Domperidone should not be prescribed alongside other drugs that prolong the QT interval, such as antipsychotics, quinine and selective serotonin reuptake inhibitors or those which inhibit cytochrome P450 (CYP) inhibitors (e.g. amiodarone, diltiazem, macrolides, fluconazole, protease inhibitors) as these may increase the risk of adverse effects. If in doubt, check the BNF.

13

What antibiotic has good prokinetic properties and may be used in alternation with d2 receptor antagonists?

Despite general recommendations to limit duration of D2-receptor antagonist therapy, patients with gastroparesis may require long-term prokinetic treatment (i.e. greater than 5 days). To minimize exposure to metoclopramide, it should be used at the lowest effective dose (e.g. 5 mg 8-hrly). It may be alternated with erythromycin, which also has prokinetic properties

14

What are the indications of H1 receptor antagonists?

Prophylaxis and treatment of nausea and vomiting, particularly in the context of motion sickness or vertigo. Other drugs in this class are used in the treatment of allergies 

15

What type of receptors predomiate the vomiting centres and the vestibular system?

H1 and acetylcholine

Drugs such as cyclizine block both of these receptors

16

What are the adverse reactions of H1 receptor antagonists?

Drowsiness (cyclizine is the least sedating)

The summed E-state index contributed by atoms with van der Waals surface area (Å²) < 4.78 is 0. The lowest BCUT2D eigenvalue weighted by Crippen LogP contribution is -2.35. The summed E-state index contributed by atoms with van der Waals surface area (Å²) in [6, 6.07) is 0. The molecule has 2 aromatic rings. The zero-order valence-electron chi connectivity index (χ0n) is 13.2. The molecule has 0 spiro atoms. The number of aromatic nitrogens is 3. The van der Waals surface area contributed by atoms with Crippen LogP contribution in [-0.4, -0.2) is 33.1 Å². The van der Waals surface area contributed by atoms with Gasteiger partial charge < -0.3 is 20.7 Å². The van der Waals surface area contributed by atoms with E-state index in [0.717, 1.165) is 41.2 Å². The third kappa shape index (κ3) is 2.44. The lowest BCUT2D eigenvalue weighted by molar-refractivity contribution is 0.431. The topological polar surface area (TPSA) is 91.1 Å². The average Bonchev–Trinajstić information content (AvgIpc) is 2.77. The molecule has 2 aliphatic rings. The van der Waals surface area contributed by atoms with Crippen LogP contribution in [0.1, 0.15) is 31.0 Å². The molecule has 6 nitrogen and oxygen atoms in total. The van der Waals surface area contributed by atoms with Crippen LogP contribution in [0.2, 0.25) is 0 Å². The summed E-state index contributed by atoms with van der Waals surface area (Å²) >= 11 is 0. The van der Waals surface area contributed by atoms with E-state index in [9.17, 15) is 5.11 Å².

Due to their anticholinergic effects they may cause dry throat and mouth.

 

After IV injection they may cause transient tachycardia, which the patient may notice as palpitations. Along with their central anticholinergic effects (excitation or depression) this may make for a rather unpleasant experience.

17

What are the contraindications for H1 receptor antagonists?

Due to their sedating effect, these drugs should be avoided in patients at risk of ▴hepatic encephalopathy. They should also be avoided in patients susceptible to anticholinergic side effects, such as those with ▴prostatic enlargement (who may develop urinary retention).

18

What are important drug interactions for H1 receptor antagonists?

Sedation may be greater when combined with other sedative drugs (e.g. benzodiazepines, opioids). Anticholinergic effects may be more pronounced in patients taking ipratropium or tiotropium.

19

What is the typical cyclizine prescription?